Peaks & Valleys of Faith

by William J. Stewart

Peaks and valleys in life is a common thing. Whether we are talking about our relationships, career, health, finances, emotional well being, or faith, there will be high and low moments.

A survey of what we know about the apostle Peter’s life shows that he experienced these peaks and valleys in the faith, just like you and I. It is interesting to notice that most of the low or difficult times came on the heels of a spiritual high or occasions of growth. Let’s notice this pattern from Scripture.

In Matthew 14, the disciples had gone out in a boat on the sea of Galilee before Jesus. They were in the midst of a storm, when Jesus came walking to them on the water. At first, they were all fearful, thinking He was a ghost. After He identified Himself, Pete said, “Lord, if it is You, command me to come to You on the water” (v 28). I don’t know about you, but I’m content to wait in the boat. This was a statement of great faith. And so, he was called by the Lord, and he stepped out of the boat and walked on water! I wonder how many steps he took before he focused on the waves and the sound of the wind, and began to sink. The problem is He took his eyes off Jesus. What started as a huge step of faith ended with Jesus asking, “O you of little faith, why did you doubt?” (v 31).

In Matthew 16, Jesus asked His disciples, “Who do you say that I am?” Peter answer “You are the Christ, the Son of the living God” (v 16). I imagine there was no hesitation or question in his mind. This was a statement of absolute confidence. Jesus commended Peter, acknowledging his faith in what the Father revealed (v 17). At that time He began to tell His disciples about His impending death and resurrection (v 21). Peter took Him aside and rebuked Jesus (v 22). Can you imagine rebuking the Messiah, the Son of God? Peter did! Hear the Lord’s response to Peter, “Get behind Me, Satan! You are an offense to Me, for you are not mindful of the things of God, but the things of men” (v 23). His confession of Christ demonstrated His love for the Lord and knowledge of who He was. In rebuking Jesus, Peter’s love is still on display (he didn’t want Him to die), but it revealed his failure to understand the purpose for which Jesus came.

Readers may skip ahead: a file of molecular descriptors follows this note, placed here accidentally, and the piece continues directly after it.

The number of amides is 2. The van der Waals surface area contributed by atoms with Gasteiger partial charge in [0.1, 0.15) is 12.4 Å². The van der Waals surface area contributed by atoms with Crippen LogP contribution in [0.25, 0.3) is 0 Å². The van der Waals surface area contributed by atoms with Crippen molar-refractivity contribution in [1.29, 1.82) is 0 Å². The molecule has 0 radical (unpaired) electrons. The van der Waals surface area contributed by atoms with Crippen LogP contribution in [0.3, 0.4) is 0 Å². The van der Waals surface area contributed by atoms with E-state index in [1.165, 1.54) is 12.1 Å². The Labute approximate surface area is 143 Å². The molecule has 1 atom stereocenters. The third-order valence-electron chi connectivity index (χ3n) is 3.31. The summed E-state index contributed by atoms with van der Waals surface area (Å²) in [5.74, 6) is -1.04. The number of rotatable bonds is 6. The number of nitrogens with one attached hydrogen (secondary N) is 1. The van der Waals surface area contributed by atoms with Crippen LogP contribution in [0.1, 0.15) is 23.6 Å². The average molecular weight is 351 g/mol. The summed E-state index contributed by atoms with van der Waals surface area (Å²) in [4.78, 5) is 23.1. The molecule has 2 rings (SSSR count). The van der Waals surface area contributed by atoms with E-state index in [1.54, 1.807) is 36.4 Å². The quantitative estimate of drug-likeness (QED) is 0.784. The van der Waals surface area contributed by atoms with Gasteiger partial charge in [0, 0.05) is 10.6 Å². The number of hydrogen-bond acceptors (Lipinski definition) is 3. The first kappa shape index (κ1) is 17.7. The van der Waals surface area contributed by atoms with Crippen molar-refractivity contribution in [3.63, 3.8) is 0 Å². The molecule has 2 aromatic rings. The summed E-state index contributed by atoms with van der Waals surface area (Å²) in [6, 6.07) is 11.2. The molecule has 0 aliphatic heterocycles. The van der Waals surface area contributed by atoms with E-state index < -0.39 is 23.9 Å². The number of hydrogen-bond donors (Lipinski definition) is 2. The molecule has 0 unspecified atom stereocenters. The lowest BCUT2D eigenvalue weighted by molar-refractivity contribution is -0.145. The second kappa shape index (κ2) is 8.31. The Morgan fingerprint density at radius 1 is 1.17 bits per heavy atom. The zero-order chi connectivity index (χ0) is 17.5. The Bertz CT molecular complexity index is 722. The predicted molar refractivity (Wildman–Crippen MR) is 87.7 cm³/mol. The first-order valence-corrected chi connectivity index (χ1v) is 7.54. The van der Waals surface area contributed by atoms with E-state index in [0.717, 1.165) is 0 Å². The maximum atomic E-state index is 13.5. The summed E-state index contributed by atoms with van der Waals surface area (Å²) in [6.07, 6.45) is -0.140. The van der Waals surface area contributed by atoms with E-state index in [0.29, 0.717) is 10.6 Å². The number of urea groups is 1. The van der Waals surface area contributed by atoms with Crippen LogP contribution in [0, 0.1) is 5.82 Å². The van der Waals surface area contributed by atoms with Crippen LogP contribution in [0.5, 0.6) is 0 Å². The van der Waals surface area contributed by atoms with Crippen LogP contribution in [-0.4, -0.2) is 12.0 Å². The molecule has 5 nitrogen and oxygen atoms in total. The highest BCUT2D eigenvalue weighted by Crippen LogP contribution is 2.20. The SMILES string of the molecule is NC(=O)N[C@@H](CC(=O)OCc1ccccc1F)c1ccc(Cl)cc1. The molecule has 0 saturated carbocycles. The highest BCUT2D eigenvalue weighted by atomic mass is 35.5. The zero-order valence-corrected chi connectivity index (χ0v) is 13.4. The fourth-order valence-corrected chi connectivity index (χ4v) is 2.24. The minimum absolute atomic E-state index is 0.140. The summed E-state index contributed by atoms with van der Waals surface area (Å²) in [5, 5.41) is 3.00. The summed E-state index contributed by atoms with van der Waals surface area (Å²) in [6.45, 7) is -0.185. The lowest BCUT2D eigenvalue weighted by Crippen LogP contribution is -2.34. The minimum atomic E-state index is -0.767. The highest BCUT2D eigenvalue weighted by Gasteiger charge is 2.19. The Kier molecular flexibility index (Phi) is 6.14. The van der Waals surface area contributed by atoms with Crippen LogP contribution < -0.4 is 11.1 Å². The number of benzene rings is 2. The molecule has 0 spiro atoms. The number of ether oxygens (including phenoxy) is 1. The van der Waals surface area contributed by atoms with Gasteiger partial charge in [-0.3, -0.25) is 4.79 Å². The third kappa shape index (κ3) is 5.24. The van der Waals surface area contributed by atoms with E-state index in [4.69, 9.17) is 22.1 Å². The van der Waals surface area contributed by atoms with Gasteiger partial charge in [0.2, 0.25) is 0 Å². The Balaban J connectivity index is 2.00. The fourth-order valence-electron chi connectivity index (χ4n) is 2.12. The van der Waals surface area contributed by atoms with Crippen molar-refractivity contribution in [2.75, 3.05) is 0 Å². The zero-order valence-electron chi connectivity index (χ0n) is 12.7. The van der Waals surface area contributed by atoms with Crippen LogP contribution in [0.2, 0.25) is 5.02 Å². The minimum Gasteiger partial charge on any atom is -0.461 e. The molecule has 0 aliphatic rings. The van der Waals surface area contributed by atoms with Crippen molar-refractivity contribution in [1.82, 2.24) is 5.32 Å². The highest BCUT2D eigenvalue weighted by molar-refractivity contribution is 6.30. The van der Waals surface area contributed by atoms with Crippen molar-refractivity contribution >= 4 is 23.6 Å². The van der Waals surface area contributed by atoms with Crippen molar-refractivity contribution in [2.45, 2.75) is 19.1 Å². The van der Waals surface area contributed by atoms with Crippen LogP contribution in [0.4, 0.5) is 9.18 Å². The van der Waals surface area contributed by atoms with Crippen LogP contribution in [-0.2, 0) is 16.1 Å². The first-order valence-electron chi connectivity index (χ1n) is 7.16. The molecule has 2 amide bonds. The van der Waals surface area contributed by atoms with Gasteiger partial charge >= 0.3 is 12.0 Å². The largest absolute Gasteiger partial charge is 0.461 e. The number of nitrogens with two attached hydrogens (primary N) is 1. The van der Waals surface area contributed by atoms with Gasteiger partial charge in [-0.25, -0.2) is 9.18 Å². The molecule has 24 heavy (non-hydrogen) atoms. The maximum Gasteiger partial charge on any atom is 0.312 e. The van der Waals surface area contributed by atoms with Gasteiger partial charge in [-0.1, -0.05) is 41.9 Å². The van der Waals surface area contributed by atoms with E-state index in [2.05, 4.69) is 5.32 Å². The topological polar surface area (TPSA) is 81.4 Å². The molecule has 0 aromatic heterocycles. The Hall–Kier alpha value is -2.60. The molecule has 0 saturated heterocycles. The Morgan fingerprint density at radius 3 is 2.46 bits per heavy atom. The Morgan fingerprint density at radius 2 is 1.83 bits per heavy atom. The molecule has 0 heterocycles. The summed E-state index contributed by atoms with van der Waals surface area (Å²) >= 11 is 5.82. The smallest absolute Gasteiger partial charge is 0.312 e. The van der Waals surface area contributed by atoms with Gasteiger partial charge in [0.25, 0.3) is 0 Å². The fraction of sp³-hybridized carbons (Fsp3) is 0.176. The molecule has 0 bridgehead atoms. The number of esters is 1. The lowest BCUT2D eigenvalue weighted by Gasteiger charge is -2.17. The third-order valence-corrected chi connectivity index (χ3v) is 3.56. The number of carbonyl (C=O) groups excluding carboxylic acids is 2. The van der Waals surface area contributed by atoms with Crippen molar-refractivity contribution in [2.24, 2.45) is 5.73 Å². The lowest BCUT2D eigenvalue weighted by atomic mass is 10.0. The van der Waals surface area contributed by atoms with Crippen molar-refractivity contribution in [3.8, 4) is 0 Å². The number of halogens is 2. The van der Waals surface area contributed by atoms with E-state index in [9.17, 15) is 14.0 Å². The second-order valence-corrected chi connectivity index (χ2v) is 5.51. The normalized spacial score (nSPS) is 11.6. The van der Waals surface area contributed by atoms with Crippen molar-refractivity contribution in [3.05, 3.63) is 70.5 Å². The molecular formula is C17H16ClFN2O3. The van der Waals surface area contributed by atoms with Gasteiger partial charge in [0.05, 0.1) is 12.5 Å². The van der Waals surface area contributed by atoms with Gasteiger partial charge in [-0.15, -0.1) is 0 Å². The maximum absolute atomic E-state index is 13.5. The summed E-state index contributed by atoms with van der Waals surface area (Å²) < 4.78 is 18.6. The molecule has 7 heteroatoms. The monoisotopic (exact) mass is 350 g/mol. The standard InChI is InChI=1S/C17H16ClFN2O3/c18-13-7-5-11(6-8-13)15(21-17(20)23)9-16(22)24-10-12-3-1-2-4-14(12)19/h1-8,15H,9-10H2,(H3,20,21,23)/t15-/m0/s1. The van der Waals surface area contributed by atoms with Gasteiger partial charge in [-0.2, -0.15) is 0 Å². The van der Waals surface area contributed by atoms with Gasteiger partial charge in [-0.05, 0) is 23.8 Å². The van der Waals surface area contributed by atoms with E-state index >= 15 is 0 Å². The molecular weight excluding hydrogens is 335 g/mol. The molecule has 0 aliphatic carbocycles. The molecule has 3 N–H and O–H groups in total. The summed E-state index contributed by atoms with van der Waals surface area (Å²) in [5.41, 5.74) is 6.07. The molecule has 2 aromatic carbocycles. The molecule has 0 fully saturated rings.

In Matthew 17, Jesus took three of His disciples (Peter, James and John) up on a mountain and He was transfigured before them. Essentially, they were privileged to see a small measure of His glory as God. His face shone like the sun, His clothes were as white as light. It had to be a wonderful and faith building experience. They knew He was the Son of God. This was visible evidence to reinforce what they already knew. Two others appeared while they were on the mountain, Moses and Elijah. Our apostle is rarely at a loss for words or ideas—he suggested that three altars be made, one for each of these giants of the faith. I’m confident Peter meant no harm, but Moses and Elijah are not in the same class as Jesus. A moment later, he and his two companions were face to the ground in fear, as a voice boomed from above, “This is My beloved Son, in whom I am well pleased. Hear Him!” (v 5).

In Matthew 18:21, Peter asked the Lord how many times he should forgive his brother. I wonder if there was a time in Peter’s life when he’d forgive the first offense, but nothing beyond. He likely thought he was being gracious when he suggested, “Up to seven times?” (v 21). Jesus’ response revealed the need for Peter to grow. If we are going to forgive as our Father in heaven forgives, then it is not up to 7x, but seventy times seven (v 22).

In John 13, the Lord shared Passover with His disciples. It was a Jewish custom that the host of a feast would wash the feet of his guests. They had rented this room to celebrate the event—any of them could have or should have washed feet that night. Sadly, none of them did. So, Jesus rose after supper and began to wash their feet. When the Lord came to Peter, He said to him, “…you do not understand now, but you will know after this.” Peter emphatically stated, “You shall never wash my feet” (v 8). I’m sure he felt unworthy to have Jesus wash his feet. It was a statement of humility. And yet it was ignorant. Rather than hastily say “No way,” he ought to have presented himself as a teachable pupil. Being told that he would have no part with the Lord if He didn’t wash his feet, the apostle went from one passionate extreme to the other (v 9).

There are several other examples of this in Peter’s life. In Matthew 26, even if all were made to stumble, he would not, and yet he could not even stay awake in the garden to keep watch. In John 18, he defended Jesus by cutting off a man’s ear with his sword, but later would deny 3x that he knew Jesus. In Acts 10, a series of miracles taught the apostle that the gospel was to go to the Gentiles also, that he was not to call or treat them as common or unclean. Yet in Galatians 2, Peter is rebuked by Paul for he withdrew from the Gentile Christians when Jewish Christians visited.

Surely Peter was not the only apostle who had these peaks and valleys in the faith. The fact that he was prominent among the apostles is likely why we have so many of his ups and downs on record. What shall we learn from such?

We, like Peter, will face highs and lows in the faith. Why a challenge to our faith quickly follows a growth moment, I don’t know. It may be euphoria (Peter had some amazing experiences with Jesus) followed by a crash, or overconfidence (1 Corinthians 10:12) leading to a fall, or maybe it is simply that spiritual growth invites new challenges and struggles. Whatever the case is, they key is to grow. If we stumble or slip, we need to get back up and do better. Peter always did. He received correction, he learned from failures or errors, and he continued to grow in faith. Let’s do so too.

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